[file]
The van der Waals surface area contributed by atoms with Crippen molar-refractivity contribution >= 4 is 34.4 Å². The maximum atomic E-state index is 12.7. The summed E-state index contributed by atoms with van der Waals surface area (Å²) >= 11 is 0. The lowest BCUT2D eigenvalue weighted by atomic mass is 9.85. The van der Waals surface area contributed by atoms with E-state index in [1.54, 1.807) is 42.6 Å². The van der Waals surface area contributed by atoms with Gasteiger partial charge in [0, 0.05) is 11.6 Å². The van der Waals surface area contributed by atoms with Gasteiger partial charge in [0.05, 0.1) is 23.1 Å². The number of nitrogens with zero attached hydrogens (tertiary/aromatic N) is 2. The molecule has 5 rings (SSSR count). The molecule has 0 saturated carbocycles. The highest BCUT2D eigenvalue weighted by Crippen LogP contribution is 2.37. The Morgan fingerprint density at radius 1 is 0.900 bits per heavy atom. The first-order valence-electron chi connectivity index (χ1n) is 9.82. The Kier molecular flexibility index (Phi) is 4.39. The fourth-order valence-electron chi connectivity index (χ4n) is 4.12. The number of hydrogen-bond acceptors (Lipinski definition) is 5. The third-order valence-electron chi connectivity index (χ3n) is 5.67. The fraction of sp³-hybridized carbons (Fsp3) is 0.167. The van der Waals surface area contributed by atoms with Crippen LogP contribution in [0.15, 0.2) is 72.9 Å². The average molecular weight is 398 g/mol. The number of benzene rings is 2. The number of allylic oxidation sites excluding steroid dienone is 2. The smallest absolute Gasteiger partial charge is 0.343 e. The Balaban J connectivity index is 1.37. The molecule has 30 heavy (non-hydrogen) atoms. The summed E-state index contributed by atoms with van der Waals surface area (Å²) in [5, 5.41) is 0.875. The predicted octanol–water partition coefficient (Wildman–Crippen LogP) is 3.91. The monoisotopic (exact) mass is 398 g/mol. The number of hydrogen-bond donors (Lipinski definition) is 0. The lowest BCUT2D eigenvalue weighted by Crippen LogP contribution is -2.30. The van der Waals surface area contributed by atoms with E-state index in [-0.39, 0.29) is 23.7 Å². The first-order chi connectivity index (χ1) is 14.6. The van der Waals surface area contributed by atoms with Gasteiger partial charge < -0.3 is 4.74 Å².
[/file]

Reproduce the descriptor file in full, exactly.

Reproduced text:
The van der Waals surface area contributed by atoms with Crippen molar-refractivity contribution >= 4 is 34.4 Å². The maximum atomic E-state index is 12.7. The summed E-state index contributed by atoms with van der Waals surface area (Å²) >= 11 is 0. The lowest BCUT2D eigenvalue weighted by atomic mass is 9.85. The van der Waals surface area contributed by atoms with E-state index in [1.54, 1.807) is 42.6 Å². The van der Waals surface area contributed by atoms with Gasteiger partial charge in [0, 0.05) is 11.6 Å². The van der Waals surface area contributed by atoms with Gasteiger partial charge in [0.05, 0.1) is 23.1 Å². The number of nitrogens with zero attached hydrogens (tertiary/aromatic N) is 2. The molecule has 5 rings (SSSR count). The molecule has 0 saturated carbocycles. The highest BCUT2D eigenvalue weighted by Crippen LogP contribution is 2.37. The Morgan fingerprint density at radius 1 is 0.900 bits per heavy atom. The first-order valence-electron chi connectivity index (χ1n) is 9.82. The Kier molecular flexibility index (Phi) is 4.39. The fourth-order valence-electron chi connectivity index (χ4n) is 4.12. The number of hydrogen-bond acceptors (Lipinski definition) is 5. The third-order valence-electron chi connectivity index (χ3n) is 5.67. The fraction of sp³-hybridized carbons (Fsp3) is 0.167. The van der Waals surface area contributed by atoms with Crippen LogP contribution in [0.15, 0.2) is 72.9 Å². The average molecular weight is 398 g/mol. The number of benzene rings is 2. The number of allylic oxidation sites excluding steroid dienone is 2. The smallest absolute Gasteiger partial charge is 0.343 e. The Balaban J connectivity index is 1.37. The molecule has 30 heavy (non-hydrogen) atoms. The summed E-state index contributed by atoms with van der Waals surface area (Å²) in [5, 5.41) is 0.875. The predicted octanol–water partition coefficient (Wildman–Crippen LogP) is 3.91. The monoisotopic (exact) mass is 398 g/mol. The number of hydrogen-bond donors (Lipinski definition) is 0. The lowest BCUT2D eigenvalue weighted by Crippen LogP contribution is -2.30. The van der Waals surface area contributed by atoms with E-state index in [-0.39, 0.29) is 23.7 Å². The first-order chi connectivity index (χ1) is 14.6. The van der Waals surface area contributed by atoms with Gasteiger partial charge < -0.3 is 4.74 Å².